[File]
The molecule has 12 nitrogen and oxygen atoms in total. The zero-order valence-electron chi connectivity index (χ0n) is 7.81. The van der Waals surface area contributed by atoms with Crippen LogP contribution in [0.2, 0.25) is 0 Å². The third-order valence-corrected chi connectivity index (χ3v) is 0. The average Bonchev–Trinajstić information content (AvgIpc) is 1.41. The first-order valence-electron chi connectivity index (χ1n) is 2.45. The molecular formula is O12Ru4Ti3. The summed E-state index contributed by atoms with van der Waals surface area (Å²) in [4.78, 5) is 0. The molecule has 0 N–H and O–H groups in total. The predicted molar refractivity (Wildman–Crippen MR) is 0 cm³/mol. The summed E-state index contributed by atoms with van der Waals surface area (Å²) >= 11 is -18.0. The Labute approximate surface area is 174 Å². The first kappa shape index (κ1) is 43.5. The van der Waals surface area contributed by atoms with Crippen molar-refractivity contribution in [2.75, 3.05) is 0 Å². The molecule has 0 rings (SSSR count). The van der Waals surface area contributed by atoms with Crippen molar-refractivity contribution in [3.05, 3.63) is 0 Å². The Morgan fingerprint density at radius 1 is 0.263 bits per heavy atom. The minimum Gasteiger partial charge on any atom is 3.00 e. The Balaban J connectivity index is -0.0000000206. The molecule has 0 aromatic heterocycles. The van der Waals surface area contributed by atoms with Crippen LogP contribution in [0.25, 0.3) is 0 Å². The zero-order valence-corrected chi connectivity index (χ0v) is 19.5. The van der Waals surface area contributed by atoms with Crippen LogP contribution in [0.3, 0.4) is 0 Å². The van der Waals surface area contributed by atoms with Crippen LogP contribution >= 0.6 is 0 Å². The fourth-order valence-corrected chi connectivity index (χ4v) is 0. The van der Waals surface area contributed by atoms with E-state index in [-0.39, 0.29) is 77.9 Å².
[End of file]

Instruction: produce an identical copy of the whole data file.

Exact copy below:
The molecule has 12 nitrogen and oxygen atoms in total. The zero-order valence-electron chi connectivity index (χ0n) is 7.81. The van der Waals surface area contributed by atoms with Crippen LogP contribution in [0.2, 0.25) is 0 Å². The third-order valence-corrected chi connectivity index (χ3v) is 0. The average Bonchev–Trinajstić information content (AvgIpc) is 1.41. The first-order valence-electron chi connectivity index (χ1n) is 2.45. The molecular formula is O12Ru4Ti3. The summed E-state index contributed by atoms with van der Waals surface area (Å²) in [4.78, 5) is 0. The molecule has 0 N–H and O–H groups in total. The predicted molar refractivity (Wildman–Crippen MR) is 0 cm³/mol. The summed E-state index contributed by atoms with van der Waals surface area (Å²) >= 11 is -18.0. The Labute approximate surface area is 174 Å². The first kappa shape index (κ1) is 43.5. The van der Waals surface area contributed by atoms with Crippen molar-refractivity contribution in [2.75, 3.05) is 0 Å². The molecule has 0 rings (SSSR count). The van der Waals surface area contributed by atoms with Crippen molar-refractivity contribution in [3.05, 3.63) is 0 Å². The Morgan fingerprint density at radius 1 is 0.263 bits per heavy atom. The minimum Gasteiger partial charge on any atom is 3.00 e. The Balaban J connectivity index is -0.0000000206. The molecule has 0 aromatic heterocycles. The van der Waals surface area contributed by atoms with Crippen LogP contribution in [0.25, 0.3) is 0 Å². The zero-order valence-corrected chi connectivity index (χ0v) is 19.5. The van der Waals surface area contributed by atoms with Crippen LogP contribution in [0.3, 0.4) is 0 Å². The van der Waals surface area contributed by atoms with Crippen LogP contribution >= 0.6 is 0 Å². The fourth-order valence-corrected chi connectivity index (χ4v) is 0. The van der Waals surface area contributed by atoms with E-state index in [-0.39, 0.29) is 77.9 Å².